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There are two meanings of the word 'option', that I have encountered:

  1. A variable that takes one of the multiple possible values. (e.g. "You should set the resolution option to 'default'")
  2. An alternative, one of the possible values of a variable. (e.g "In the resolution menu choose the biggest available option")

Are both of these meanings acceptable? Is the latter one more common than the former?

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    I think you're misinterpreting the meaning in your example #1. For most people, it's the same meaning in both - only programmers would normally think of extrapolating the sense of option to mean the program variable used to store the user's choice out of several available options. Note that the extremes of screen resolution options are lowest and highest, not smallest and biggest. Aug 22, 2014 at 15:29
  • I guess you're right, then I can assume #2 is the acceptable meaning. Aug 22, 2014 at 15:32
  • If you look at say the AHD definition, you'll see that there are quite a few other senses. In fact, both the usages above are slight variations on 'Something chosen or available as a choice'. Aug 22, 2014 at 15:36
  • I would prefer "parameter" to "option" in the first sentence, though there's nothing wrong with "option" ("command line options")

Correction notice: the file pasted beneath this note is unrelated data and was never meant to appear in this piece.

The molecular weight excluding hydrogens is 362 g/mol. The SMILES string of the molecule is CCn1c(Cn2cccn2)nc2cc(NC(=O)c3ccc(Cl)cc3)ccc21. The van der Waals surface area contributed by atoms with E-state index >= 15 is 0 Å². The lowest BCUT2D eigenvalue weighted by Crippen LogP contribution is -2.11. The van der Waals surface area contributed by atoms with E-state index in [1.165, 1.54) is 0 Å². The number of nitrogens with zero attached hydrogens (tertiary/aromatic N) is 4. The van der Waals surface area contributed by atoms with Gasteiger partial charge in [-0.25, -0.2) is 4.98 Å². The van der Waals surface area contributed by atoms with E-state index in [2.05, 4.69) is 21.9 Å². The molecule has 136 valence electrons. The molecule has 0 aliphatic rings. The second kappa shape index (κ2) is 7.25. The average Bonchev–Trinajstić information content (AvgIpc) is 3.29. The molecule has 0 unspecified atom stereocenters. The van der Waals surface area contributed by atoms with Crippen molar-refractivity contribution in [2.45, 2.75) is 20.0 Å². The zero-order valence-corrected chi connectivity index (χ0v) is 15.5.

– Dan Bron
    Aug 22, 2014 at 15:54
  • @DanBron Curiously enough, these two senses of option are very similar to the dichotomy between parameter (the slot into which the choice fits) and argument (the possible choices themselves).
    – Wlerin
    Sep 28, 2014 at 22:32

1 Answer 1

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As said in the comments, essentially both these definitions are the same -

A thing that is or may be chosen, or is available as a choice.

The comments, shortened slightly

only programmers would normally think of splitting it into the sense of option to mean the variable used to store the user's choice out of several available options.
-- FumbleFingers Aug 22

both the usages above are slight variations on "Something chosen or available as a choice". – Edwin Ashworth Aug 22

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